But, they can play at home? The importance of Play-Based Interventions in Speech Therapy


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When preparing for a speech therapy session with a pediatric client, often the first question is; “what toys and games could I incorporate?’

Looking In

It’s not uncommon for parents to look in on their child’s session and see what looks like their child “just playing,”. However, we know through evidenced based research, that incorporating toys and games that are of interest to the child is extremely vital when developing and targeting language skills, social skills and even speech sound production! 


Evidence Based Therapy

Research has supported the idea that play-based therapy is an effective intervention approach for young children, since play is children’s main way of learning and is a modality that children best understand. The play-based intervention approach can be utilized not only within treatment sessions, but also in evaluations as supported by the following statement that play “is a nonthreatening way to gather information about general symbolic skills, linguistic skills, behaviors skills (i.e., attention and organization), and task persistence in a child-friendly setting” (Fewell & Rich, 1987; Short et al., 2011).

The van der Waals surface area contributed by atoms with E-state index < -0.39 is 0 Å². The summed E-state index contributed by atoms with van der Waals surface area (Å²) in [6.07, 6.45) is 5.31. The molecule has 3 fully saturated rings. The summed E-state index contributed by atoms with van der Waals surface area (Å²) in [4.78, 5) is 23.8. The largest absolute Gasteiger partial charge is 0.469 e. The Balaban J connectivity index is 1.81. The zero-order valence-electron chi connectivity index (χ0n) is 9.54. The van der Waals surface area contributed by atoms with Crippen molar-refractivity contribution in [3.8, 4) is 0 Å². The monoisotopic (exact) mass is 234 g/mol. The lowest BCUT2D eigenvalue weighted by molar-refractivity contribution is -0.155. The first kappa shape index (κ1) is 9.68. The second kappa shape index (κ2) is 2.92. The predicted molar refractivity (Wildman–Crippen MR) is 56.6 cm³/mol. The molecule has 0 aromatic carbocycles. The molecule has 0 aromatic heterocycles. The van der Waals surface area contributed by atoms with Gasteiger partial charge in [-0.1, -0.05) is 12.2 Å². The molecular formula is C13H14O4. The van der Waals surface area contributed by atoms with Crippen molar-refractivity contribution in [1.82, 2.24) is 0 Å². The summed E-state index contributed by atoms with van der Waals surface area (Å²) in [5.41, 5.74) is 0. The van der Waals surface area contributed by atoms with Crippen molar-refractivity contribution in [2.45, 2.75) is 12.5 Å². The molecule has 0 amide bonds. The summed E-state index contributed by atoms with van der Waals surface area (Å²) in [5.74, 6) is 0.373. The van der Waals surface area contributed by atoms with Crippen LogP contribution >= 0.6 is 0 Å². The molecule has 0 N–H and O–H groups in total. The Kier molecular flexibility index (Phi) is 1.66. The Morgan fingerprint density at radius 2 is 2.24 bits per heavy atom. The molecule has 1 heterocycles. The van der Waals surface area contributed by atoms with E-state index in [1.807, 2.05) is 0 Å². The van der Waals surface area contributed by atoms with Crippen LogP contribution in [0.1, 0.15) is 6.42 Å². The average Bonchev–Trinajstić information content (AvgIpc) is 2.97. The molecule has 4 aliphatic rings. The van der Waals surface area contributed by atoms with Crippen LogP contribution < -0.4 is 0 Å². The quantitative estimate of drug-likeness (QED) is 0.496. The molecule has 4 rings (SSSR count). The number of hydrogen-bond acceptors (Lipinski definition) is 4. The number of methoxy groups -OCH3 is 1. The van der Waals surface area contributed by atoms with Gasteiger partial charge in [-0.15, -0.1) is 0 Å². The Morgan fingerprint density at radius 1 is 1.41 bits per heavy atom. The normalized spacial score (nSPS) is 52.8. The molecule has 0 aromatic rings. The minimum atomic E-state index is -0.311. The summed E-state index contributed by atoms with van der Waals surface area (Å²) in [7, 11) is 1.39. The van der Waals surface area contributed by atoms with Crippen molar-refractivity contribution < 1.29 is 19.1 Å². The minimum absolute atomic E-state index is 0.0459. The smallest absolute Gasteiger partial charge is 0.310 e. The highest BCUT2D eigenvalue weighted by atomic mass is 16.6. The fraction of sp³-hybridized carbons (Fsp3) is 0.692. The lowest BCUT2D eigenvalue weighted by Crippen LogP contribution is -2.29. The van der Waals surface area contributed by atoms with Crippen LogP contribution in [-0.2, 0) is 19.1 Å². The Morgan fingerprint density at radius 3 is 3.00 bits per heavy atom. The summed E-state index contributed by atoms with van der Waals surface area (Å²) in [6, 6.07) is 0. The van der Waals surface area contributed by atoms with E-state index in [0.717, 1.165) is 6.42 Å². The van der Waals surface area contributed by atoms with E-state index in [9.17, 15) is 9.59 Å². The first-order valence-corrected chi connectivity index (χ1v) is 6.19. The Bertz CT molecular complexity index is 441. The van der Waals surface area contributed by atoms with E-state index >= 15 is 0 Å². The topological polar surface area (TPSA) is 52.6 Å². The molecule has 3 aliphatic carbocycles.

Play has more than one Solution

Not only is play the most fun and engaging for our kiddos but it is also able to address various areas such as cognitive, social (turn taking, sharing, relationship building), language (vocabulary development, requesting, naming, following directions, joint attention), speech sound development (articulation), and more! 


Get Up, Get Active and Get To Play!

Furthermore, as a result of utilizing common toys, games and activities into session, we see increased carry-over of skills addressed in a skilled therapy environment to the child’s functional environment due to easy accessibility to play at home. We are also able to provide parent education through direct modeling with familiar toys they may have at home, which also positively impacts carry-over. Who knew play based therapy could be so beneficial!


By- Jenna Suzio, MA, CCC–SLP, Speech Language Pathologist